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Weebly vs WordPress

The second half of 2016 came with a variety of improvements for Weebly. It was a period of expansion and evolution, a celebration of reaching 40 million registrations, and more. After updating my Weebly review, I find some people asking whether the builder is now as good as, or even better than WordPress. What are the benefits and downsides of each platform?

Before we delve into what makes the difference between these two content management systems, it’s important to note that we are comparing Weebly versus which is a downloadable software, not hosted web service

WordPress Site Icon Customizer vs You may wonder about the benefits of the downloadable version of WordPress over the hosted dotcom route. The difference between the two options boils down to flexibility and customization. allows for much more freedom, while is essentially a one-stop and easier to use – is a hosted platform, which means you don’t have to worry about downloading the software and finding a web host., on the contrary, is an open source CMS that requires such steps as downloads, installation, hosting account administration, and more. It isn’t an online-only content management system – you install the software on your computer and then it’s paired with a site that’s hosted elsewhere on the web. powers about 23% of the web, including this website Twenty-three per cent! At this point you might think WordPress is the clear winner, but read on. The title of this article is Weebly vs WordPress, not WordPress Beats Weebly. Online comparisons between anything, especially when it comes to softwares, without specifying the user market is just muddying the waters.

There’s a big difference between evaluating web building platforms for hobbyists and enterprises. The needs of these groups can be very different. My award of five stars for a super-scalable, open source CMS does not mean that people who enjoy drag-and-drop would also enjoy it. So, let’s put Weebly and WordPress head-to-head to see which one is better for your case.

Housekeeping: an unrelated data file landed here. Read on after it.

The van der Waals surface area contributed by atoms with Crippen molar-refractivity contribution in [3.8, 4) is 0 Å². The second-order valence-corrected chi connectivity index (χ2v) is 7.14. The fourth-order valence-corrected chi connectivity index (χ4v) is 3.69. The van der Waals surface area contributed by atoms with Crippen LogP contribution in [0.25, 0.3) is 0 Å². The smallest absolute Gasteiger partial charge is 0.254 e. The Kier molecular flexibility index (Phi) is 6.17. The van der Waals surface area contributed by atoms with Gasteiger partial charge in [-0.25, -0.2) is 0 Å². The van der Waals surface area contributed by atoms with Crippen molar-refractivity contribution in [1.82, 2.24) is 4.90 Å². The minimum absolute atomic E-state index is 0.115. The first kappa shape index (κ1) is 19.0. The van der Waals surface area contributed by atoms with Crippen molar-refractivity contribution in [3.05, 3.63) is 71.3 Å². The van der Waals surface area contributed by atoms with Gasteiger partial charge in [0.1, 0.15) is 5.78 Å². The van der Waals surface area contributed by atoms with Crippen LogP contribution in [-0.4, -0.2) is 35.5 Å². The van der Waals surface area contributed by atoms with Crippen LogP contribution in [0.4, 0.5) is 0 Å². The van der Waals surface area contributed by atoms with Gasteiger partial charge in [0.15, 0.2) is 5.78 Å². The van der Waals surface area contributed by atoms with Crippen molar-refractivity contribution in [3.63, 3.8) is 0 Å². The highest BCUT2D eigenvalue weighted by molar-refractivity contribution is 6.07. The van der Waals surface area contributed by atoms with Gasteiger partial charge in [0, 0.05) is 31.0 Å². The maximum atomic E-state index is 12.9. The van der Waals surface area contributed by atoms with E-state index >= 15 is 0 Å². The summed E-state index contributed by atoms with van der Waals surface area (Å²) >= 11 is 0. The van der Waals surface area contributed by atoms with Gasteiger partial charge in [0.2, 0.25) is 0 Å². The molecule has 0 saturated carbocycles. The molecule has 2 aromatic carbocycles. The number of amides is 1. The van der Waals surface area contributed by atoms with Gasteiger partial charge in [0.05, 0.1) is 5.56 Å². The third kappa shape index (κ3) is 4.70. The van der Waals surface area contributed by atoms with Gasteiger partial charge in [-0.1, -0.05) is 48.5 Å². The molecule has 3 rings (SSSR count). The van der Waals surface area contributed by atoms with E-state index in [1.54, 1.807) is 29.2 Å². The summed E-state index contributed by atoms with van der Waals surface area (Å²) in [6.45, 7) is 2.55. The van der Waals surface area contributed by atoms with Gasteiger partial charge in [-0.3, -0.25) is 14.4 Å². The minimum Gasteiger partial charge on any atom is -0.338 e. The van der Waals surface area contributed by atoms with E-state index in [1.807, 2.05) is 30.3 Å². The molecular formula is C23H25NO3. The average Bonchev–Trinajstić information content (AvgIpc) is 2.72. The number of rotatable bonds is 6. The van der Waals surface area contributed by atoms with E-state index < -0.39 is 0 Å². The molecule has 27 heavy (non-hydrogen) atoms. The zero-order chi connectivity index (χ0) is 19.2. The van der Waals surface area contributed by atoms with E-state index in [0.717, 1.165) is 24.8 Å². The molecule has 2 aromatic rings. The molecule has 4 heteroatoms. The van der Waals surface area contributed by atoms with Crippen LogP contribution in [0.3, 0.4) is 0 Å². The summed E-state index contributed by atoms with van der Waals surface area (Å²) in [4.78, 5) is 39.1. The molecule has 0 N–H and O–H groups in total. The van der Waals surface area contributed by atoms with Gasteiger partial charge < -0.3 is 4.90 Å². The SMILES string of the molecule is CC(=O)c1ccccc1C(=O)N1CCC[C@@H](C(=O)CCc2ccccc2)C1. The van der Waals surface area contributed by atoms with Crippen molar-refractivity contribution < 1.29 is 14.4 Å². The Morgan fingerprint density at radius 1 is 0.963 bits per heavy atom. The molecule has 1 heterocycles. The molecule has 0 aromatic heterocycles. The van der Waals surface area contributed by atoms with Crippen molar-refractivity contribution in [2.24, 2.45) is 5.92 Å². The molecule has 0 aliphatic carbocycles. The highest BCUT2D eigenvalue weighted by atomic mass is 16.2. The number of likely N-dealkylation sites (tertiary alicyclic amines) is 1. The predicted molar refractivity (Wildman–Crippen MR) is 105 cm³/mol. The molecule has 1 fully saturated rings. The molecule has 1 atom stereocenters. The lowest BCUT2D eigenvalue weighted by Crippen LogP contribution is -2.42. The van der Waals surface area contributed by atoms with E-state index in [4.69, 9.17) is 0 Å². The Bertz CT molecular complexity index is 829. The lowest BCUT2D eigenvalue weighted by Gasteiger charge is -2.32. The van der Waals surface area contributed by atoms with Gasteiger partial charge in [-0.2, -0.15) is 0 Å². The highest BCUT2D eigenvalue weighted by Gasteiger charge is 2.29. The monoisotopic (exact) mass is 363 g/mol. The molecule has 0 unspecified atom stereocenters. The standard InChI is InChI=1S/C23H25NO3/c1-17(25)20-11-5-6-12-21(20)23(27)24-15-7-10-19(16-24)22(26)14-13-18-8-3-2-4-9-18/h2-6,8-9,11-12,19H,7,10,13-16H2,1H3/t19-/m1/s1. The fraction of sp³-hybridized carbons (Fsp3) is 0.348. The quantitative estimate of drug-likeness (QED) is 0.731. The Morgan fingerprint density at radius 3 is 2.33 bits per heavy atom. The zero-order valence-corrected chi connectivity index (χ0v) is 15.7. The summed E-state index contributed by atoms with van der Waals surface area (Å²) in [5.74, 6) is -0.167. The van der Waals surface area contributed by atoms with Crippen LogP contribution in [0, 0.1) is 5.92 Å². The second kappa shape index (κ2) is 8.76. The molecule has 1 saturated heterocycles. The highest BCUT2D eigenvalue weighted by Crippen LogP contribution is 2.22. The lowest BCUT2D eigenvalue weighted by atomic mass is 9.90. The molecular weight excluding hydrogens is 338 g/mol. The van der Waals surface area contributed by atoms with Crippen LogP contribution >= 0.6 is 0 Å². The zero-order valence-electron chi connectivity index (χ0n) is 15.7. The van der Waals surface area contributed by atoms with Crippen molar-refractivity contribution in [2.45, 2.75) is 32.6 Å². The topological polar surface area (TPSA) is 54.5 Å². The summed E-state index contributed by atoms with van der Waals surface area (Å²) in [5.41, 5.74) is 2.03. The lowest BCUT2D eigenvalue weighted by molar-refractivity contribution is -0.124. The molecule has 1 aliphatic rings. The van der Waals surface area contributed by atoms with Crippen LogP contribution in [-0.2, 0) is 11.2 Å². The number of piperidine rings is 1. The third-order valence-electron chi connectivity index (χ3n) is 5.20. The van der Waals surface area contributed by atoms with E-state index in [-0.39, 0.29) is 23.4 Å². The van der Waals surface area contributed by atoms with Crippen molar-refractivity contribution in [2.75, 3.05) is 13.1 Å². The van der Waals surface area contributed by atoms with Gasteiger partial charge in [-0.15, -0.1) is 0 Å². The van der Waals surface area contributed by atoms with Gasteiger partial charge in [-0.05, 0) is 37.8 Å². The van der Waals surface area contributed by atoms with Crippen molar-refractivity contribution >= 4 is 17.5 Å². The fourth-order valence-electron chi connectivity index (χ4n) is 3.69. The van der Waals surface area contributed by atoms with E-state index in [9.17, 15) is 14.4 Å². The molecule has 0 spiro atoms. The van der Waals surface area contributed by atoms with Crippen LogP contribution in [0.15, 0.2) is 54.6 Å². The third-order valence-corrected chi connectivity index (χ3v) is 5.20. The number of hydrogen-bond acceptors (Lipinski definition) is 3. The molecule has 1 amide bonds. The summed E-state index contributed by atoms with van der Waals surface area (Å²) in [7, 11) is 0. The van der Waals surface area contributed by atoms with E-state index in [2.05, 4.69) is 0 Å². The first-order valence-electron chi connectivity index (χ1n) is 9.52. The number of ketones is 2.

#1 Ease of Use

Weebly. Weebly (current version is called Weebly 4) is a hosted site builder with an in-browser editor that requires no coding skills at all. The only technical skill required is the ability to use a mouse. Clearly aimed at those of us who aren’t technical, Weebly offers everything you might need to build a website under the same roof: a drag-and-drop builder, a library of templates and included hosting. There’s nothing to download.

The control panel is conveniently divided into two areas: Dashboard and Builder. The Dashboard lets you manage your site’s main settings, and the Builder offers a visual editor that supports drag-and-drop and inline editing. It provides a total WYSIWYG experience.

Weebly Website Builder Editor

Weebly offers free mobile apps for iPhone, iPad, Android and Apple Watch. These let you build, manage and edit your website from anywhere.

WordPress. requires finding a webhost, installing the software and constant website maintenance. Though it’s fairly intuitive, there’s definitely a slight learning curve. Newbies will certainly need to familiarize themselves with the ecosystem of WordPress before they’re able to make any changes to the website design and/or functionality.


Adding new plugins and switching themes can be a no-brainer, as many modern plugins work out-of-the-box and some themes support drag-and-drop, yet keeping all of your plugins working together can be difficult.

Weebly vs WordPress. It should come as no surprise that Weebly is easier, as it was originally developed to meet the needs of users who have no idea about how websites are being created. WordPress is pretty enough intuitive, yet it still requires more deep knowledge of complex site management systems.

#2 Feature Set and Flexibility

Weebly. Weebly is chock-full of widgets and extensions that can be enabled with just a few clicks right from the Weebly control panel. There’s a decent blogging engine, an eCommerce solution, user membership support, various booking, forum and social media widgets. These are scalable to a certain extent.

One of Weebly’s advantages is how quickly you can add this or that functionality. There are dozens of in-house extensions that you can integrate through the builder without having to leave your account and look for third-party plugins.

Weebly App Center

Weebly is a versatile platform. Take a look at different kinds of websites created with Weebly: stores, portfolios and blogs examples.

If you can’t find a ready widget for something, you can use Custom HTML element. It lets you add pretty much any embeddable content to your Weebly site.